Nonsense about the deficit

The way Labour politicians are prognosticating about the effects of public expenditure cuts would lead one to believe the Conservative/Liberal coalition is adopting the policy of Jonathan Swift and his Modest Proposal i.e. eating children to solve the problem of hunger.  In cash terms, public spending is going to be higher in 2015 than it is in 2010.  No government has cut spending since the Attlee government.  It has been slowed, and has risen beneath the rate of inflation however.  As Tim Congdon recently stated in his excellent MarketPlace column for StandPoint magazine;

''In 1977, public sector capital expenditure cuts were the most drastic since the war, yet the economy recovered in 1978. In 1981, the Thatcher government raised taxes by three per cent of national income and was roundly condemned by 364 economists in a letter to The Times, on the grounds that the fiscal contraction would deepen an alleged "depression". Instead, aggregate demand started to grow within months of the Budget, and the next eight years saw large increases in output and employment. After a bad recession in the early 1990s, the Major government combined tax increases and spending cuts from 1992 to 1996, and again the economy enjoyed above-trend growth.''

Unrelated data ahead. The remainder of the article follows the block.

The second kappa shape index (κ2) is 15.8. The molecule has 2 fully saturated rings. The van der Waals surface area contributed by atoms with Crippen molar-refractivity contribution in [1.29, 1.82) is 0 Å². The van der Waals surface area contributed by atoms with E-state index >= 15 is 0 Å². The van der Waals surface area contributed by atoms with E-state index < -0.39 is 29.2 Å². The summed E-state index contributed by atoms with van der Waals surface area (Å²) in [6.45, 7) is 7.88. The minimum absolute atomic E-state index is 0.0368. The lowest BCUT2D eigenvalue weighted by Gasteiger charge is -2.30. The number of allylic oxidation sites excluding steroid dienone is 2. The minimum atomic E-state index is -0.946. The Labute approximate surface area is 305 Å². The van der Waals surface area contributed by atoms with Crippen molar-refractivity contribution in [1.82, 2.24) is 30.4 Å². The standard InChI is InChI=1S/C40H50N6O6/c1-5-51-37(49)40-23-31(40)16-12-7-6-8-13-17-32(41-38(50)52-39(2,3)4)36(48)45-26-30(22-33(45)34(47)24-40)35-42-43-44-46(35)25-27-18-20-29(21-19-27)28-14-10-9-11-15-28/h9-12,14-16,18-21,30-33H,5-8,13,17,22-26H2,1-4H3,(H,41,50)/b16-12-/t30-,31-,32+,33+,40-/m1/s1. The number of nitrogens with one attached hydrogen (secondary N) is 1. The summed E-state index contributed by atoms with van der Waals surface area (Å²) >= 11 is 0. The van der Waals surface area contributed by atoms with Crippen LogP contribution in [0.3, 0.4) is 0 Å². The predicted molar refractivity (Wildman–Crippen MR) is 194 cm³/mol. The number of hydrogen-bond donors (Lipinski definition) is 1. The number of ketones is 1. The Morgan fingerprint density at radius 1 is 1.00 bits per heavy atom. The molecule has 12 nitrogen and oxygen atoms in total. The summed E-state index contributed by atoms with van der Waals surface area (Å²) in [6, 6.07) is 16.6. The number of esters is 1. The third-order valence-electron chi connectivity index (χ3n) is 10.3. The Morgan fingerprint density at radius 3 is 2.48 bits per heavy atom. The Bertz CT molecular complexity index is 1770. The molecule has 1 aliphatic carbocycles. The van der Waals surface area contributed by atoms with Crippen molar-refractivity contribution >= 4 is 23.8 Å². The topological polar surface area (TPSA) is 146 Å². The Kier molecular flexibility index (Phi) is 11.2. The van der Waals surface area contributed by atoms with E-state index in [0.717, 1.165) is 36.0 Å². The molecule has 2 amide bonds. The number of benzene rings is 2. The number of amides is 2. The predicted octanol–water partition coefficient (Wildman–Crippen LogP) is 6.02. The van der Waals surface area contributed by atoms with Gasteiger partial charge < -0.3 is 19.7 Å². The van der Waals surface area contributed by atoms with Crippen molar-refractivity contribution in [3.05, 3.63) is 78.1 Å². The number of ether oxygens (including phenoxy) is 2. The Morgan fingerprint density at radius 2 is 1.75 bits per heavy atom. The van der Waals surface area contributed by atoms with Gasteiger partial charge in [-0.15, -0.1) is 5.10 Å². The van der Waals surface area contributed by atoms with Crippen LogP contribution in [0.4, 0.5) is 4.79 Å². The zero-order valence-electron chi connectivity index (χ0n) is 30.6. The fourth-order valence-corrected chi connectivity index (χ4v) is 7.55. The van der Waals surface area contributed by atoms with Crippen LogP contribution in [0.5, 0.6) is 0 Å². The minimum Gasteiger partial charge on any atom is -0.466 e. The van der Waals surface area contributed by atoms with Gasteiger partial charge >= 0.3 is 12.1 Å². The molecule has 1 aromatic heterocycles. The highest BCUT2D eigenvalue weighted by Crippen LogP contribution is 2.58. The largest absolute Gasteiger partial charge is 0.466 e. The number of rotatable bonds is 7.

And, as this article explains, the evidence for the success of deficit financed government expenditure is as flimsy as the evidence for anthropogenic global warming.  Here is an extract of the article by Robert Murphy

''As we've seen above, Romer's account relies on an implausibly large sensitivity of the economy to deficits; going from a deficit of 4.5% of GDP to one of 5.1%, meant the difference between disaster and impressive recovery.  Yet even if Romer could come up with a fancy model to yield that result, she would then face the opposite problem: government spending and the deficit absolutely collapsed at the end of World War II, and yet the economy adjusted fairly quickly. Specifically, in FY 1945 the deficit was 21.5 percent of GDP. Yet two years later, the budget surplus was 1.7 percent of GDP!''